Making friends with Bermuda blues


pinterest bermuda blues

Bermuda made a late appearance into our cruising plans. Before we’d giving our routing back to New England much critical thought, the seed was planted with an email from a Bermudian. We have a few things in common; if we’d be visiting Bermuda, he’d love to meet up.

It took a little while for this to germinate and grow into a full-fledged plan, but by the time we were halfway through our month in the Easter Caribbean it was locked in—even before the kicker of an available dock and laundry facilities came up! We would sail to back to Connecticut via Bermuda.

At first glance, these islands are pretty out of the way—there’s a reason one golf course is called The Mid-Ocean Club, out there alone in the Atlantic (kind of a theme with the other British Overseas Territories we’ve visited this year!). And it had to be a choice. For US-bound boats in the Caribbean, it’s a downwind ride, island hopping all the way, to landfall in the US Southeast: who could pass that up? We could, apparently, with a long passage that wasn’t quite downwind instead.

I’m so glad we did.

Niall finds a patch of shade under the solar panels on our arrival to St George’s

Bermuda has been exceptional in many ways, but the most unexpected is in new friendships – for us, and for our kids. The overused phrase about being married to your best friend… well, it’s true. We’re social creatures, but I’d go anywhere with Jamie and no prospect of socializing (however unlikely that seems) and be happy. But it’s a different consideration with kids aboard. However comfortable they are just hanging with the grownups, peer relationships are important. With the path we’ve had on this year we haven’t anticipated being able to meet up with other kid boats, and our relatively fast pace made local friendships seem unlikely.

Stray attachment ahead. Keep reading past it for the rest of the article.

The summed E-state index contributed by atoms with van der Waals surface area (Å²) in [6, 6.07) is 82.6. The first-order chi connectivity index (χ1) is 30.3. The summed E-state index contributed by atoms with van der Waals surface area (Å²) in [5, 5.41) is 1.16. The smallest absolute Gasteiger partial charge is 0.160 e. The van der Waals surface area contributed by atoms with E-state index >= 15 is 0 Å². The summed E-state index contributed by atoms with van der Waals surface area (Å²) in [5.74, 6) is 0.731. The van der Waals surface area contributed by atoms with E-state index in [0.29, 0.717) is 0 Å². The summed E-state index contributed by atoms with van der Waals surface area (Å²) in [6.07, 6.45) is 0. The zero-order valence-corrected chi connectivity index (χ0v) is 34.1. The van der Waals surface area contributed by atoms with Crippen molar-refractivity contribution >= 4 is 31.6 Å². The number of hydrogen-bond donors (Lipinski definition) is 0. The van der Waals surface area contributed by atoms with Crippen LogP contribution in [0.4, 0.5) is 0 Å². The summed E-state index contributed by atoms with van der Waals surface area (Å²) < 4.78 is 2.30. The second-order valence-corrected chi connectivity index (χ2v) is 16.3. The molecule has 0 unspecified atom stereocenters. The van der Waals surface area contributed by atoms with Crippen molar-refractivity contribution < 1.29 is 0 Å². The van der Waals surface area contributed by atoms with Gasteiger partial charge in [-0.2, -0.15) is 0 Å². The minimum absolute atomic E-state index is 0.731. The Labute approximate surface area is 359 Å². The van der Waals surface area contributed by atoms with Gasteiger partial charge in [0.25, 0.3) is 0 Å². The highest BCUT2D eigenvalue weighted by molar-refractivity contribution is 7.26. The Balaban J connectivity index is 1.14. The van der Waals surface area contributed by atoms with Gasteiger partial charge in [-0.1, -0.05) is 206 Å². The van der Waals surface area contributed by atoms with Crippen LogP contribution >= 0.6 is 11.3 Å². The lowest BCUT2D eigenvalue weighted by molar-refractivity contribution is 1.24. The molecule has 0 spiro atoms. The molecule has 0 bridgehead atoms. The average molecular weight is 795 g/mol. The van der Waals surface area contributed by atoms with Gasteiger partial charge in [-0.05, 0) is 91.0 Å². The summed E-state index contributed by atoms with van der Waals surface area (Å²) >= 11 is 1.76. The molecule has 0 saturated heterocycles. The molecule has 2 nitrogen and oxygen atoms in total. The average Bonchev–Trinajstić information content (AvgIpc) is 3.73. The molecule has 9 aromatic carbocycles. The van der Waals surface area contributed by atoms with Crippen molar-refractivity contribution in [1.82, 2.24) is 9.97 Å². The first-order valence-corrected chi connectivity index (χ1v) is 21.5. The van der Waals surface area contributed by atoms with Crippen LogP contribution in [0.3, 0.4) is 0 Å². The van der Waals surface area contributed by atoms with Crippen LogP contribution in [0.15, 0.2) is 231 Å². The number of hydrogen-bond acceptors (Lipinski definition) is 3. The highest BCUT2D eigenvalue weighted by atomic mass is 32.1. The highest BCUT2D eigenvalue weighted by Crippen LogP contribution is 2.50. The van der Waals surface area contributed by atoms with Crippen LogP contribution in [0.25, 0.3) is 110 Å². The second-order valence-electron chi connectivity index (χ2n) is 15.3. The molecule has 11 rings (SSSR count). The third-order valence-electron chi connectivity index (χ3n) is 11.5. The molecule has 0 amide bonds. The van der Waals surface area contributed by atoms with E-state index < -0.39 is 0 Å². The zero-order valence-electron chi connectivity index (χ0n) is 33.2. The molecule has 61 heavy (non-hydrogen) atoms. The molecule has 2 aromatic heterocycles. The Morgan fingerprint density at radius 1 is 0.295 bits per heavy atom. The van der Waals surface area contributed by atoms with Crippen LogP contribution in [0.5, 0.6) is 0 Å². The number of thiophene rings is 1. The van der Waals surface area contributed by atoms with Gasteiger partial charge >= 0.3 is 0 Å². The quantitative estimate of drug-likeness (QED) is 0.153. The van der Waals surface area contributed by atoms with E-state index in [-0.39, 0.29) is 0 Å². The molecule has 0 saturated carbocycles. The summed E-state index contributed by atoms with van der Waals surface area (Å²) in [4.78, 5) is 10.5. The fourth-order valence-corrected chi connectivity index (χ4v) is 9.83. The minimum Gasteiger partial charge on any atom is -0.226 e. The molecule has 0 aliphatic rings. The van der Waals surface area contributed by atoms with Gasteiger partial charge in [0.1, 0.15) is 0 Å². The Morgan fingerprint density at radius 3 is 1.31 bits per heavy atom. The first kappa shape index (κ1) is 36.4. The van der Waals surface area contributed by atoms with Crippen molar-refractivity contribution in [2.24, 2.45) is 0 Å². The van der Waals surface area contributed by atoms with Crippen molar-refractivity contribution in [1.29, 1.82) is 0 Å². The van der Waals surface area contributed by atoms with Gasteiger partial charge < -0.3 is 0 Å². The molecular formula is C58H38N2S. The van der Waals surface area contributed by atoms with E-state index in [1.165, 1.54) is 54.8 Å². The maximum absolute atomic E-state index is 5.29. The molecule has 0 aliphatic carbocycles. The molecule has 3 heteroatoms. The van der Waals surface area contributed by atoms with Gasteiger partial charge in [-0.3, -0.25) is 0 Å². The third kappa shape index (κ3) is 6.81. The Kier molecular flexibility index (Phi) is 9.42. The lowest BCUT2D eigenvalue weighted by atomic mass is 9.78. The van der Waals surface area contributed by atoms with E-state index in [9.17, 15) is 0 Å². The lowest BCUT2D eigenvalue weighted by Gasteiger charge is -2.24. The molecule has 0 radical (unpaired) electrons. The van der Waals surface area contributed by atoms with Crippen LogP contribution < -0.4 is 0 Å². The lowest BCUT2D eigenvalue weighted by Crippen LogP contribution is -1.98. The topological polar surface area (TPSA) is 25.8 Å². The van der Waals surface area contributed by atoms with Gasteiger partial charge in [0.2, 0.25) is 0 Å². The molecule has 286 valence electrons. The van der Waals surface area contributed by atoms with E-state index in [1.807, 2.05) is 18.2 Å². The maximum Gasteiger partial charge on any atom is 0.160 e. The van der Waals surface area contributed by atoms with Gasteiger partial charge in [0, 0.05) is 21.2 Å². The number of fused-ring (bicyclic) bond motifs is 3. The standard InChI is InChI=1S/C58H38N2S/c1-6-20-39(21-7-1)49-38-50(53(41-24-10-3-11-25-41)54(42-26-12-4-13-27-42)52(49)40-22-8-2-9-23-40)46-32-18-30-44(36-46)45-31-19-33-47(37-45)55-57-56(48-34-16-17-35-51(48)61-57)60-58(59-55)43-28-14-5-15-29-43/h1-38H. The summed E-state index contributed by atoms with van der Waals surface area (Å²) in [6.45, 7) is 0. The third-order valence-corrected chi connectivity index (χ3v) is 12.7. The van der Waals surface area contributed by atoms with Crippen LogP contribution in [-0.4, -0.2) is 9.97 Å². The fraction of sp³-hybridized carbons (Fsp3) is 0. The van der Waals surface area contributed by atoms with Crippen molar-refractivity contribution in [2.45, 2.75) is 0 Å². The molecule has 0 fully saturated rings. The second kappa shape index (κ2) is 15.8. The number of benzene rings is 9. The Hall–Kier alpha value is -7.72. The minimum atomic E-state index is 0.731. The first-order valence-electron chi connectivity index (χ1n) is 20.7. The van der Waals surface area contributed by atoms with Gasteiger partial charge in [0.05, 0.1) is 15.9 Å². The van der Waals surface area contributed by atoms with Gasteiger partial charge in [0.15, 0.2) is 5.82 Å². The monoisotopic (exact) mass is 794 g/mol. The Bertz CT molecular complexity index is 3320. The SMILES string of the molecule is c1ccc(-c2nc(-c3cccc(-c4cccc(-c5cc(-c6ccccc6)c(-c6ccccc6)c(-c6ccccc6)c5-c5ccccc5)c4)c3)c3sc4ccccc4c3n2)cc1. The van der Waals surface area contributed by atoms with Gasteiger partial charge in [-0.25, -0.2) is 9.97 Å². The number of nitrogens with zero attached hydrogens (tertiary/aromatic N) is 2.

bda lagoon blues
Siobhan and Niall take an impromptu swim to cool down from a hike

Instead, we’ve been fortunate to connect with a couple of families here who had similar aged kids, who the girls now count among their friends. One family arrived at Totem what Sean called a Bermudian Welcome Kit: Bermuda’s own Goslings Black Seal Rum, and locally produced Barritt’s Ginger Beer. Gosling’s rum is in fact the only proper way to make the Bermudian cocktail, a Dark ‘n’ Stormy, which we think of as a signature drink on Totem.

We’re not hipsters. We’ve just broken all the real glasses.


While we were in the cockpit getting educated in proper Dark ‘n’ Stormy preparation (we’ve been doing it wrong: you float the rum!), the girls started doing laps from the bow, into the water, up the side deck, and back off the bow again with their new BFF Samantha.

girls swimming off totem

Meanwhile, the initial flier of a contact that came through the blog—wedging the figment of routing via Bermuda in our brains—turned into days stern-tied at a private island, hosted by a lovely family with daughter on a similar wavelength to our two.

Al fresco dinner with Totem at the dock

When we think back on Bermuda, it will be the hospitality and friendship we were shown, with myriad lessons about Bermudian life and culture mixed in, that have contributed so much to making our short stay here a memorable one.

Sekrit Girlz Bisniss

So here we are, just a week after arrival, with Mairen and Siobhan wondering how they’ll keep in touch with Ellie and Sam (email, skype), and I’ve been asked more than once when they’ll get to see them again (we are thinking about coming back next year).

playing with fire
Girls playing with fire. I mean, the controlled burn of organic debris.

Bermuda lived up to everything we had heard of it as a uniquely beautiful place, even though we’ve missed those “must-see” attractions that cruise ship passengers are carted to by busful. And no doubt, we’ve missed a lot, because although I’m making it sound like we were just lolling around with rum drinks and seaside dinners—we’ve mostly been on Totem, heads-down on projects…